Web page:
Flying drones can wreak havoc on planes and flight controllers, representing a security unknown. A European company today uses it 'for good'.
Austrian Airlines is using an autonomous drone developed by French startup Donecle to inspect the exterior of its aircraft for structural problems and paint damage.
The technology use test is currently underway and will end in December: if successful (the signs are positive) it will become a regular part of the inspection process of the Austrian company.
With human resources, the inspection time also goes away: from a variable range between 4 and 10 hours now it goes to no more than 2 hours. And it's just one drone: by placing two, one on each side, the aircraft is able to resume flight up to ten times faster.
All testing work with the drone takes place in one of the Austrian Airlines hangars in Vienna. The autonomous drone, a quadcopter, flies around the nacelle by scanning the structure of the aircraft and capturing high resolution images.
Upon completion of the inspection, the drone software analyzes the collected data and automatically reports the items that require attention from the maintenance team.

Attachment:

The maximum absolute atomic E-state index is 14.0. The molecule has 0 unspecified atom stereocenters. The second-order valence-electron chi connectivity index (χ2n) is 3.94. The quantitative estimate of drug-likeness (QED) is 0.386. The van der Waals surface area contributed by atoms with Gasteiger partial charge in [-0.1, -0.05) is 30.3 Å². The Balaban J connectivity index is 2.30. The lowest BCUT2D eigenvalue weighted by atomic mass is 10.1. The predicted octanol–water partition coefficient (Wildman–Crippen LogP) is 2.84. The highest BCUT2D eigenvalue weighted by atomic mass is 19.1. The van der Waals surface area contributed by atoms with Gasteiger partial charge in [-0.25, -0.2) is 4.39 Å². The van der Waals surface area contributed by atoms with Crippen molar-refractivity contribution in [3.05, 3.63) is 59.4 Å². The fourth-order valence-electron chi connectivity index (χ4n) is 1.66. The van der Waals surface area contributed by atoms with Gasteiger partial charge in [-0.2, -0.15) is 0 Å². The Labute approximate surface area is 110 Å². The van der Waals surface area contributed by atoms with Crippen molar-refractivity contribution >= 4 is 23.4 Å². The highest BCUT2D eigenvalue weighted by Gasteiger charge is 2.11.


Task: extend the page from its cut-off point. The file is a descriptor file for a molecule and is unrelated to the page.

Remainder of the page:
Austrian Airlines throws water on the fire with regards to the employment fallout. In the company, they stress the need to automate that phase for passenger safety. They also specify that beyond this phase entrusted to drones, maintenance is entrusted only to human and certified personnel. For now, I add.
"We are constantly looking for solutions to optimize our processes," explains Bernhard Schreckensperger, avionics engineer of the company. “We are testing various operational scenarios for our drone. They include the inspection after the plane encounters lightning strikes, the inspection on the finishes, or the inspection on the presence of unwanted debris or potentially damaged adhesive parts ”.
The future is drone
Austrian tests its drone on 36 Airbus A320s, and will extend if successful to all other aircraft in the fleet.
The UK company EasyJet also tested inspection drones a few years ago (without later adopting them). Airbus, on the other hand, has just announced a drone system as part of the “Hangar of the Future” initiative.
The aim is to innovate the aircraft inspection phase and other parts of the complex route that allows planes to take flight.